Be at peace
Another way to stay well is by focusing on being, rather than doing. Sure there’s a lot to do, but avoid running around like the Energizer Bunny more than is needed, being perfectionistic, or staying busy as a way to avoid certain feelings. Every so often, stop all that doing for a bit. Perhaps the In Box is empty, the baby’s asleep, the bills are in the mail. The urgency of the daily round falls away and a quiet fills the air. Thoughts slow down, no longer grabbed and jostled by tasks. There is presence in this moment, and no worries about the future. Allow the feeling of being freer, less bound by burdens, less limited by roles. The edges soften. Each breath comes like a wave on the seashore, rising and falling, the ocean abiding. There is peace, contentment, warmth, and happiness, just here, just as you are.



Dr. Ramani Durvasula is a licensed clinical psychologist, author, and expert on the impact of toxic narcissism. She is a Professor of Psychology at California State University, Los Angeles, and also a Visiting Professor at the University of Johannesburg.

The focus of Dr. Ramani’s clinical, academic, and consultative work is the etiology and impact of narcissism and high-conflict, entitled, antagonistic personality styles on human relationships, mental health, and societal expectations. She has spoken on these issues to clinicians, educators, and researchers around the world.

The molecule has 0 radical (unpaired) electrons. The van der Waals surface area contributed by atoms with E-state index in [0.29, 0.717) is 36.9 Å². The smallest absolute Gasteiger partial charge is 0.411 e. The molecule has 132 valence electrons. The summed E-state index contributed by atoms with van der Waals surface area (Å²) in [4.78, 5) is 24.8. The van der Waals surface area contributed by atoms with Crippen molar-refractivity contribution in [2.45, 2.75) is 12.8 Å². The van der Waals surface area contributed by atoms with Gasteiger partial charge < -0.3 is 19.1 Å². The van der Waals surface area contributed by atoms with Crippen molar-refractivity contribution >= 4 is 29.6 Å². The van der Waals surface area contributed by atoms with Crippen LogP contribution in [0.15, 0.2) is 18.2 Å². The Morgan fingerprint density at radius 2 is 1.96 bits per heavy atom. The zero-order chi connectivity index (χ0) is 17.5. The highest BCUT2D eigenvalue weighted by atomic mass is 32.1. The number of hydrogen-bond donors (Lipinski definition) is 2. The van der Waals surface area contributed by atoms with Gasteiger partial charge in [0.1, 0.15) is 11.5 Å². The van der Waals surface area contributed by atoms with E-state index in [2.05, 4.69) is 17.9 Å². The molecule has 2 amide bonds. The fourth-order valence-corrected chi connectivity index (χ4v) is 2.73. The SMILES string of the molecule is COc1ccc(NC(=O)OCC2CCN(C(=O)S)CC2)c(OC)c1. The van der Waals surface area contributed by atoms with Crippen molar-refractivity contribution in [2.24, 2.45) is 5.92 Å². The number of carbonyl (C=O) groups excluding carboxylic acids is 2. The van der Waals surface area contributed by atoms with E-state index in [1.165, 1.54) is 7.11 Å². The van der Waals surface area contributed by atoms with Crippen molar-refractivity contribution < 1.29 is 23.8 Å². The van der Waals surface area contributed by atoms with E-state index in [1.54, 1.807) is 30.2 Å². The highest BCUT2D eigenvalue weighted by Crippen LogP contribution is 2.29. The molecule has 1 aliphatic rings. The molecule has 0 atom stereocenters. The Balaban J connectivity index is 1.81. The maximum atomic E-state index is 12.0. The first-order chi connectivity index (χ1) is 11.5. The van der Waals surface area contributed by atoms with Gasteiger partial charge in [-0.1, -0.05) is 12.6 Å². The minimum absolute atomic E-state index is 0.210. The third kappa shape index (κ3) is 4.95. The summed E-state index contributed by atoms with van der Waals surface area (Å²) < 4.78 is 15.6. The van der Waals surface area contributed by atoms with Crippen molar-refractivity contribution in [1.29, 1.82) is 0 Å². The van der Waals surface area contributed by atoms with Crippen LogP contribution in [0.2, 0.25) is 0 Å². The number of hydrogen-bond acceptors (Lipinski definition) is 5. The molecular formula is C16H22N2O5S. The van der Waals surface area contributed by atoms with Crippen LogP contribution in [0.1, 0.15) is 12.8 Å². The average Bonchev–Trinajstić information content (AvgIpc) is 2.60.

She is the author of Should I Stay or Should I Go: Surviving a Relationship With a Narcissist, and Don't You Know Who I Am? How to Stay Sane in an Era of Narcissism, Entitlement, and Incivility. Her work has been featured at SxSW, TEDx, and on a wide range of media platforms including Red Table Talk, the Today Show, Oxygen, Investigation Discovery, and Bravo, and she is a featured expert on the digital media mental health platform MedCircle. Dr. Durvasula’s research on personality disorders has been funded by the National Institutes of Health and she is a Consulting Editor of the scientific journal Behavioral Medicine.

Dr. Stephen Porges is a Distinguished University Scientist at Indiana University, Professor of Psychiatry at the University of North Carolina, and Professor Emeritus at both the University of Illinois at Chicago and the University of Maryland. He is a former president of the Society for Psychophysiological Research and has been president of the Federation of Behavioral, Psychological, and Cognitive Sciences, which represents approximately twenty-thousand biobehavioral scientists. He’s led a number of other organizations and received a wide variety of professional awards.

In 1994 he proposed the Polyvagal Theory, a theory that links the evolution of the mammalian autonomic nervous system to social behavior and emphasizes the importance of physiological states in the expression of behavioral problems and psychiatric disorders. The theory is leading to innovative treatments based on insights into the mechanisms mediating symptoms observed in several behavioral, psychiatric, and physical disorders, and has had a major impact on the field of psychology.

Dr. Porges has published more than 300 peer-reviewed papers across a wide array of disciplines. He’s also the author of several books including The Polyvagal Theory: Neurophysiological foundations of Emotions, Attachment, Communication, and Self-regulation.